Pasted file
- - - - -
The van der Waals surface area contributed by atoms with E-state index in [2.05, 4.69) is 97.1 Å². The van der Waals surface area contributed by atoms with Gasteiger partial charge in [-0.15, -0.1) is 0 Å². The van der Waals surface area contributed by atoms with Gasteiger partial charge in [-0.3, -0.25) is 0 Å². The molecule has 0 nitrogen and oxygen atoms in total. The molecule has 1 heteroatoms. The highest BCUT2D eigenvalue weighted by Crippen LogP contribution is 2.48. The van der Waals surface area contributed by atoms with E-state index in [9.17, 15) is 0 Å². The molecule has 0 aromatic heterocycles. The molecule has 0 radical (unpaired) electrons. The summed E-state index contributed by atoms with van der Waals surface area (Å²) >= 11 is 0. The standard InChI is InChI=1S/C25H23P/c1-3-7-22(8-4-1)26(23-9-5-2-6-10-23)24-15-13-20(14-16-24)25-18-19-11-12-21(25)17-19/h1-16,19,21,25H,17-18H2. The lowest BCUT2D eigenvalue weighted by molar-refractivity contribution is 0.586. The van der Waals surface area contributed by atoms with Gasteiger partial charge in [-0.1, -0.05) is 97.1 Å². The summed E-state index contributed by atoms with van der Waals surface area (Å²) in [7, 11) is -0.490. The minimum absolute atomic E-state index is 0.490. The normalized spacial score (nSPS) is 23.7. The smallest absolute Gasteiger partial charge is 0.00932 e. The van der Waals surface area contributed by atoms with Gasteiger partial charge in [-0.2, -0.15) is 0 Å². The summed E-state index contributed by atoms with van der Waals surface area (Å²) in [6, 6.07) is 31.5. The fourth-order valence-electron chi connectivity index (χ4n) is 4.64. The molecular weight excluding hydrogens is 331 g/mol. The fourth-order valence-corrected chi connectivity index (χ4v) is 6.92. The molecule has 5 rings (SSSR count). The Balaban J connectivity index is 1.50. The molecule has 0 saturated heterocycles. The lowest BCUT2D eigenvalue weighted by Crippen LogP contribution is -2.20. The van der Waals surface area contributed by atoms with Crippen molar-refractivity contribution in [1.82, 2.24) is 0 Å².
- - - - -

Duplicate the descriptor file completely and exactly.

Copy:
The van der Waals surface area contributed by atoms with E-state index in [2.05, 4.69) is 97.1 Å². The van der Waals surface area contributed by atoms with Gasteiger partial charge in [-0.15, -0.1) is 0 Å². The van der Waals surface area contributed by atoms with Gasteiger partial charge in [-0.3, -0.25) is 0 Å². The molecule has 0 nitrogen and oxygen atoms in total. The molecule has 1 heteroatoms. The highest BCUT2D eigenvalue weighted by Crippen LogP contribution is 2.48. The van der Waals surface area contributed by atoms with E-state index in [9.17, 15) is 0 Å². The molecule has 0 aromatic heterocycles. The molecule has 0 radical (unpaired) electrons. The summed E-state index contributed by atoms with van der Waals surface area (Å²) >= 11 is 0. The standard InChI is InChI=1S/C25H23P/c1-3-7-22(8-4-1)26(23-9-5-2-6-10-23)24-15-13-20(14-16-24)25-18-19-11-12-21(25)17-19/h1-16,19,21,25H,17-18H2. The lowest BCUT2D eigenvalue weighted by molar-refractivity contribution is 0.586. The van der Waals surface area contributed by atoms with Gasteiger partial charge in [-0.1, -0.05) is 97.1 Å². The summed E-state index contributed by atoms with van der Waals surface area (Å²) in [7, 11) is -0.490. The minimum absolute atomic E-state index is 0.490. The normalized spacial score (nSPS) is 23.7. The smallest absolute Gasteiger partial charge is 0.00932 e. The van der Waals surface area contributed by atoms with Gasteiger partial charge in [-0.2, -0.15) is 0 Å². The summed E-state index contributed by atoms with van der Waals surface area (Å²) in [6, 6.07) is 31.5. The fourth-order valence-electron chi connectivity index (χ4n) is 4.64. The molecular weight excluding hydrogens is 331 g/mol. The fourth-order valence-corrected chi connectivity index (χ4v) is 6.92. The molecule has 5 rings (SSSR count). The Balaban J connectivity index is 1.50. The molecule has 0 saturated heterocycles. The lowest BCUT2D eigenvalue weighted by Crippen LogP contribution is -2.20. The van der Waals surface area contributed by atoms with Crippen molar-refractivity contribution in [1.82, 2.24) is 0 Å².